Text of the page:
During Construction: Climb, Winch, or Toss?
After the payload is moved from the SSTT rocket to the end of the tether,
it needs to move somewhere else, so that the tether can
pick up another payload. The payload end of the tether is moving
very fast and does not have enough strength to hold several payloads.
If you want to send a payload just picked up from the SSTT on to GEO
you can toss it and things are easy. But during construction/bootstrapping
of the tether you want to get the new payload to the ballast end
of the tether.
There are several options:
We will look at these options below.
- Climb the tether with a sort of elevator
- Winching in the whole tether to bring the payload up
- Toss the payload from the payload end of the tether and
have it get to where the ballast end can grab it
Climbing The Tether
To climb the tether, at the end of the tether, we can use an elevator device that attaches to the payload.
The elevator then lifts payload up the tether. It would be natural to take payload to either the center
of mass or the ballast end. If the tether is long, say 500 km, this can take awhile and require a huge
amount of power (see next section). At 50 km/hour it would take 20 hours for a round trip. If you
wanted to do another payload every 90 minutes, you would need a number of elevators that could hand off
payloads between them. But this adds to the loads on your tether, so the tether would have to be stronger. It
could be that to begin with there is only one elevator and you can only do one payload per day, but you can do more after
the tether brings up material to make the tether stronger and more elevators.
If there is something climbing up and down the tether the shape of the
tether needs to be compatible with it. In practice this means some tether
shapes would not be used. In particular a sort of funnal webbing shape
which is good for reliability does not seem compatible with a climber.
A flat ribbon or belt shape would be easier to climb. But a flat
cable could be severely damaged if hit by a micro-meteor at the right angle.
It would be useful to have some device that can climb the tether because it could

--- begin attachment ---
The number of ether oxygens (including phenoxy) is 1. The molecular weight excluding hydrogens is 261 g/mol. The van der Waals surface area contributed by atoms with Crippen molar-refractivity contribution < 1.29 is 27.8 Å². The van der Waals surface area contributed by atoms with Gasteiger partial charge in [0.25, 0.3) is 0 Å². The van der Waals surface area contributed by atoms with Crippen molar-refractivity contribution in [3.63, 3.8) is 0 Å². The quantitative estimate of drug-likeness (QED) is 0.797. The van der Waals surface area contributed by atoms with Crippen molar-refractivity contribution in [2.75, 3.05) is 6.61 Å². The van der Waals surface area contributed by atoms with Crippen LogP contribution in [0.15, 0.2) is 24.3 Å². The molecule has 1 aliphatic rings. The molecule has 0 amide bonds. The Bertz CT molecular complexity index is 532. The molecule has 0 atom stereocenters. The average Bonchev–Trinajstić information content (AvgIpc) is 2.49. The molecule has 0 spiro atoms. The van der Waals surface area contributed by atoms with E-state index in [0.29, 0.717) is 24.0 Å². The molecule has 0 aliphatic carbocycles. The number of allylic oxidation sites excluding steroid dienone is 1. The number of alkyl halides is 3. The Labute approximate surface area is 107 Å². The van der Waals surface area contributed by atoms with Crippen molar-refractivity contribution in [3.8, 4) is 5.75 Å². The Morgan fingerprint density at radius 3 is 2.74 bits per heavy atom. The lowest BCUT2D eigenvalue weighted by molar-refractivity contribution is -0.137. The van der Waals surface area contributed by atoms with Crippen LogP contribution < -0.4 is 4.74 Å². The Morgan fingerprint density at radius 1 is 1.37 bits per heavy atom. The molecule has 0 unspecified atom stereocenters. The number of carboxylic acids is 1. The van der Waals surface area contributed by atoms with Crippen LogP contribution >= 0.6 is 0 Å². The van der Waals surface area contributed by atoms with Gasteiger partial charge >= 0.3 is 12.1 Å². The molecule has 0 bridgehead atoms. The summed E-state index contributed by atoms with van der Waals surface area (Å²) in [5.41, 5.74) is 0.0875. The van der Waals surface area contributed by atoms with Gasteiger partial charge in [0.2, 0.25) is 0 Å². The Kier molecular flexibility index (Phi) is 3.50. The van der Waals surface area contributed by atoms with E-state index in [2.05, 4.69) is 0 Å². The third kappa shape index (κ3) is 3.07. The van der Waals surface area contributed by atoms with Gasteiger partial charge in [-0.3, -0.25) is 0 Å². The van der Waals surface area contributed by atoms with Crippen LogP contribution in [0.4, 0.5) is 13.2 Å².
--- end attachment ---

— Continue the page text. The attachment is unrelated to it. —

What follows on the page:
also be used to inspect and repair the tether.
Tether Climbing Power Requirements
We will start with a concrete example. In our simulation of a
600 km tether with 50,000 Kg ballast and 2.5 km tip speed we
get about 1.1 Gs of centripital force. Imagine we are climbing
a tether at 100 km/hour, we weigh 200 Kg, and we are climbing
against an average of 1.1 Gs.
The formula for potential energy is mass*acceleration*height.
At 100 km/hour we go 27.778 meters/second.
The energy for each second is 200 Kg * 1.1 * 9.8 m/s^2 * 27.778 m = 59,888 joule.
So if we do this every second we need 59,888 watts or about 60 kw.
At 746 watts per horsepower this is about 80 hp.
If we use solar power at 100 watts/Kg we would need 599 Kg of solar panels.
Of course we then need much more power to lift this mass. So in practice
we could not go 100 km/hour with solar power.
A big winch at the ballast end of the tether could roll up the entire tether and payload.
For a short tether (under 200 km) with a lower tip speed, a winch could work very well.
For a tether with higher tip velocity, the tether mass is much larger than the payload
mass. If this is the case, you are winching in a lot more mass than just the payload.
On the other hand,
you can have really big motors and large solar arrays because mass does not bother you.
Large ballast is good for tethers.
If the cost to LEO is low, large mass is easy to afford.
The winch can take several hours to roll up a long tether. For example, a 500 km tether winched
in at 50 km/hour would take more than 10 hours to wind in and 10 hours to wind out.
This could limit the number of launches to 1 per day. However, if you let out
one end as you winch in the other end, you could do a load every 10 hours. If you